Get Your Renovations Done Fast

Try to schedule renovations during expected vacancies – perhaps even get permission to renovate small things while a tenant still lives in the unit

You don’t have time to sit idle when it comes to renovating a revenue property. You want renters in there all the time, for every month you own your property, so the longer you take to renovate, the more rent you’re passing up.

Try to schedule renovations during expected vacancies – perhaps even get permission to renovate small things while a tenant still lives in the unit. Whatever makes things run smoothly and saves you money is what you should be aiming for.

For example, a roof can be re-shingled almost anytime that weather permits, and a stove could be replaced anytime. Painting and flooring are renovations that would likely have to wait until a property is vacant, but other items might not be so invasive. Try to think of what can be done when, and schedule appropriate maintenance and renovations at the most cost-effective times.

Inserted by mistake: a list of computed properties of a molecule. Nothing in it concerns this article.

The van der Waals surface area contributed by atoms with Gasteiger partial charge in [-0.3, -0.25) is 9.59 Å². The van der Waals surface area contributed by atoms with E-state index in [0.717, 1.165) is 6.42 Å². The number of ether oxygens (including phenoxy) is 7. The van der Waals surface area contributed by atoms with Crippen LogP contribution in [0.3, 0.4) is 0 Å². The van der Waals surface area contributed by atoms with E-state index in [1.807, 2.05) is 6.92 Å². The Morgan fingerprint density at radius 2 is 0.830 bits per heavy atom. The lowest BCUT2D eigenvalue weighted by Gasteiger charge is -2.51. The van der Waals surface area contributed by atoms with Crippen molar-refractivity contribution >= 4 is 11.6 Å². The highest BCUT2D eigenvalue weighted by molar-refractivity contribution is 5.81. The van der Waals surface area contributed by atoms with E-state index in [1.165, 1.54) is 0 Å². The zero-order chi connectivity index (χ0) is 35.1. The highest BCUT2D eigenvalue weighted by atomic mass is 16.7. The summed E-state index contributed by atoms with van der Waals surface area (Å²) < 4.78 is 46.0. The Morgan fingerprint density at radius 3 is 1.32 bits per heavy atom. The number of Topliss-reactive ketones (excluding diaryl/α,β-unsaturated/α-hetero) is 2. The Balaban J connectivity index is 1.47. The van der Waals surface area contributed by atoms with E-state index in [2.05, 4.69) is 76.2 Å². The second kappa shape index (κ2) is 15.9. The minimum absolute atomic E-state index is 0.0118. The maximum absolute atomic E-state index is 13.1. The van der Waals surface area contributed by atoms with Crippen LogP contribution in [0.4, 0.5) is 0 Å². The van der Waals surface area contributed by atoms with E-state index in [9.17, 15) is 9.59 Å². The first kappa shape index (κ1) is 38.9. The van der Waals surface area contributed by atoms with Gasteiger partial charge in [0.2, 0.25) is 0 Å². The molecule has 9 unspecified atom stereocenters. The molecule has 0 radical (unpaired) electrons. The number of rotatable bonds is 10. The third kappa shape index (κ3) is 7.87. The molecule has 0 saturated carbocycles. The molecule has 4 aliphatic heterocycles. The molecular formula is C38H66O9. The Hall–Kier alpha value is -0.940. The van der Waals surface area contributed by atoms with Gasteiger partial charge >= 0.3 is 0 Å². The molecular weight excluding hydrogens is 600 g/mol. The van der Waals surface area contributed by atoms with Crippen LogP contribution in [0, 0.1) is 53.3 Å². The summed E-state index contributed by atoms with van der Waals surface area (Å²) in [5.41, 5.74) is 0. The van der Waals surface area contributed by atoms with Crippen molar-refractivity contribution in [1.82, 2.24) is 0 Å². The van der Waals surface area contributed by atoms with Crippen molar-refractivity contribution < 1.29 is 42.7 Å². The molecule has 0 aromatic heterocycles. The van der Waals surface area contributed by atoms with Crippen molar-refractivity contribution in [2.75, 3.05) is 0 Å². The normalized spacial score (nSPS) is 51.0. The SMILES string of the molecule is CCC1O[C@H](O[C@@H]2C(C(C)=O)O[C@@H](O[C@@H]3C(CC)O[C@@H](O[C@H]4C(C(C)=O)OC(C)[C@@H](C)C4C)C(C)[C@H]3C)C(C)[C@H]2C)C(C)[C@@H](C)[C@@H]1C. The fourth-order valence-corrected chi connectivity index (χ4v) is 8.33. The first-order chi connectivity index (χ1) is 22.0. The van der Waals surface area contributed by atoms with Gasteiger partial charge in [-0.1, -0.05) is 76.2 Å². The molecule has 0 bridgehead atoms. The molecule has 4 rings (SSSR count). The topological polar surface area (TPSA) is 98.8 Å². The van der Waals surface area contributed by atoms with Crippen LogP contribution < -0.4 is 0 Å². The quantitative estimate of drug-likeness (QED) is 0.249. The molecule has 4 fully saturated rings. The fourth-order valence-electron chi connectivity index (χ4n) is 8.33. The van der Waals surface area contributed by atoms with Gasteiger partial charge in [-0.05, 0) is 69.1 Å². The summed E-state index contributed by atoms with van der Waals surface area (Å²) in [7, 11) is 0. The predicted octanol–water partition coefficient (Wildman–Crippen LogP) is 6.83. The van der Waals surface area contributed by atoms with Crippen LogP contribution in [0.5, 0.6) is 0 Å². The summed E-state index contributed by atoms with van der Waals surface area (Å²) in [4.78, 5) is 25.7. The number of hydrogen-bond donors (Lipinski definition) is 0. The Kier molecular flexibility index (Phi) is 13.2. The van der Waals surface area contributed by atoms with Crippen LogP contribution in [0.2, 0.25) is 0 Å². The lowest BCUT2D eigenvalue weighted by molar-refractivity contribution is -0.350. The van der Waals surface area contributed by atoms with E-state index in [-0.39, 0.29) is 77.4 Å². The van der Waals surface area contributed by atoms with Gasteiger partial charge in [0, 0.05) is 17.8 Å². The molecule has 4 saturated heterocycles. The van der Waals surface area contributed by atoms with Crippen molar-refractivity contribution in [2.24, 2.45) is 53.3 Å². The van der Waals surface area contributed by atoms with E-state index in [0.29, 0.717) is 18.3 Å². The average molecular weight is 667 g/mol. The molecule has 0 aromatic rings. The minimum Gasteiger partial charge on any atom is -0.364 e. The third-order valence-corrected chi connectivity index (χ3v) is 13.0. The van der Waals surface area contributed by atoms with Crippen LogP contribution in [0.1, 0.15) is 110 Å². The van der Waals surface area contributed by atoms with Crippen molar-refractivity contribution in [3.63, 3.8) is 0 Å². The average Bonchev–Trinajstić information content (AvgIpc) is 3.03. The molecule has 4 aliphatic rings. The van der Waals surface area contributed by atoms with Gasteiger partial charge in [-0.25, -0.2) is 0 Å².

What You Are Really Looking For?

Whatever you do to your revenue property, try to think about what will make you money, save you money and what won’t. It’s a balancing act trying to avoid costly repairs later on and needless spending right now – but it can be done. Choose your materials carefully to make sure they’re cleanable, durable and reasonable in cost while taking into account the added value of any renovations and the most cost-effective times to do them. If you can manage that, you’ll be making as much as you can as a landlord while saving at the same time.

For another perspective on renovating for renters, see Kim Banks’ article at WhichMortage on the topic.


 

by +Alan F Macdonald REALTOR® | Copyright © – gimme-shelter.com

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Alan F Macdonald

Author Alan F Macdonald

Alan F Macdonald is a real estate agent with Maxwell Challenge Realty in Edmonton, Alberta.

More posts by Alan F Macdonald